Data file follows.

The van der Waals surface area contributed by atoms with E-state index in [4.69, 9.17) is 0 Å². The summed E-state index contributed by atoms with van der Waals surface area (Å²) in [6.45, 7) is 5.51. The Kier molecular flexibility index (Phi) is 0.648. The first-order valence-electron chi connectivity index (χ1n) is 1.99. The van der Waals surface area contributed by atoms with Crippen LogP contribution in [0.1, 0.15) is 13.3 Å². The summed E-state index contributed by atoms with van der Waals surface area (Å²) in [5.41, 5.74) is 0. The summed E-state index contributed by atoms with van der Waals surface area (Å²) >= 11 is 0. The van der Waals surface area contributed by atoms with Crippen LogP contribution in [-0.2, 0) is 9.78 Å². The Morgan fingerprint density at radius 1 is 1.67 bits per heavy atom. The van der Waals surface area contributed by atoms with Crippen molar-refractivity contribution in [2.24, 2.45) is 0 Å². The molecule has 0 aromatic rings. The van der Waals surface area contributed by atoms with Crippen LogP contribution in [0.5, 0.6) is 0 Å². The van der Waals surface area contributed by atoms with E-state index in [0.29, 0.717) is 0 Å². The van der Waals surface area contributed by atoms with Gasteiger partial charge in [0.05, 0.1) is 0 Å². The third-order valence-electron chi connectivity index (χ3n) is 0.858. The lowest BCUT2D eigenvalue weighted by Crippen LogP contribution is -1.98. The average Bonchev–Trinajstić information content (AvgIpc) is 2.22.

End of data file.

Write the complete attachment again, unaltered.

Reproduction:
The van der Waals surface area contributed by atoms with E-state index in [4.69, 9.17) is 0 Å². The summed E-state index contributed by atoms with van der Waals surface area (Å²) in [6.45, 7) is 5.51. The Kier molecular flexibility index (Phi) is 0.648. The first-order valence-electron chi connectivity index (χ1n) is 1.99. The van der Waals surface area contributed by atoms with Crippen LogP contribution in [0.1, 0.15) is 13.3 Å². The summed E-state index contributed by atoms with van der Waals surface area (Å²) in [5.41, 5.74) is 0. The summed E-state index contributed by atoms with van der Waals surface area (Å²) >= 11 is 0. The van der Waals surface area contributed by atoms with Crippen LogP contribution in [-0.2, 0) is 9.78 Å². The Morgan fingerprint density at radius 1 is 1.67 bits per heavy atom. The van der Waals surface area contributed by atoms with Crippen molar-refractivity contribution in [2.24, 2.45) is 0 Å². The molecule has 0 aromatic rings. The van der Waals surface area contributed by atoms with Crippen LogP contribution in [0.5, 0.6) is 0 Å². The van der Waals surface area contributed by atoms with E-state index in [0.29, 0.717) is 0 Å². The van der Waals surface area contributed by atoms with Gasteiger partial charge in [0.05, 0.1) is 0 Å². The third-order valence-electron chi connectivity index (χ3n) is 0.858. The lowest BCUT2D eigenvalue weighted by Crippen LogP contribution is -1.98. The average Bonchev–Trinajstić information content (AvgIpc) is 2.22.